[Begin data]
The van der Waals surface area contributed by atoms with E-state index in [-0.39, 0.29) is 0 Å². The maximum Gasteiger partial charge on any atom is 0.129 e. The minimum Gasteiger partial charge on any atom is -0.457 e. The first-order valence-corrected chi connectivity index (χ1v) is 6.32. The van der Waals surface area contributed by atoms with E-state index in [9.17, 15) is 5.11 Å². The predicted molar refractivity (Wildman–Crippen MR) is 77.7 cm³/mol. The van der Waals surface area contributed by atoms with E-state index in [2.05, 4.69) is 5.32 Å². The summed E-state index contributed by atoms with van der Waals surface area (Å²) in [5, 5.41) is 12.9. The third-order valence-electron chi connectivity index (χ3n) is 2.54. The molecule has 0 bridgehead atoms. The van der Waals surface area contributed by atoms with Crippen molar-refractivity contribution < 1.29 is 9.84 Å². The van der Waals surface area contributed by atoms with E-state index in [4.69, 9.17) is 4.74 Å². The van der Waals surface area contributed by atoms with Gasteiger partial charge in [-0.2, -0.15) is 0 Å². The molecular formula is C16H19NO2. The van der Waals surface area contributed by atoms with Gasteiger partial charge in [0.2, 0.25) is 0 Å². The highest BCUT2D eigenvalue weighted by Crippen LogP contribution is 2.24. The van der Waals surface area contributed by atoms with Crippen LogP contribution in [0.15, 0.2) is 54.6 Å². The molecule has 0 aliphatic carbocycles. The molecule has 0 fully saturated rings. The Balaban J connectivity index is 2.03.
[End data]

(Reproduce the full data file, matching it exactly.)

The van der Waals surface area contributed by atoms with E-state index in [-0.39, 0.29) is 0 Å². The maximum Gasteiger partial charge on any atom is 0.129 e. The minimum Gasteiger partial charge on any atom is -0.457 e. The first-order valence-corrected chi connectivity index (χ1v) is 6.32. The van der Waals surface area contributed by atoms with E-state index in [9.17, 15) is 5.11 Å². The predicted molar refractivity (Wildman–Crippen MR) is 77.7 cm³/mol. The van der Waals surface area contributed by atoms with E-state index in [2.05, 4.69) is 5.32 Å². The summed E-state index contributed by atoms with van der Waals surface area (Å²) in [5, 5.41) is 12.9. The third-order valence-electron chi connectivity index (χ3n) is 2.54. The molecule has 0 bridgehead atoms. The van der Waals surface area contributed by atoms with Crippen molar-refractivity contribution < 1.29 is 9.84 Å². The van der Waals surface area contributed by atoms with E-state index in [4.69, 9.17) is 4.74 Å². The van der Waals surface area contributed by atoms with Gasteiger partial charge in [-0.2, -0.15) is 0 Å². The molecular formula is C16H19NO2. The van der Waals surface area contributed by atoms with Gasteiger partial charge in [0.2, 0.25) is 0 Å². The highest BCUT2D eigenvalue weighted by Crippen LogP contribution is 2.24. The van der Waals surface area contributed by atoms with Crippen LogP contribution in [0.15, 0.2) is 54.6 Å². The molecule has 0 aliphatic carbocycles. The molecule has 0 fully saturated rings. The Balaban J connectivity index is 2.03.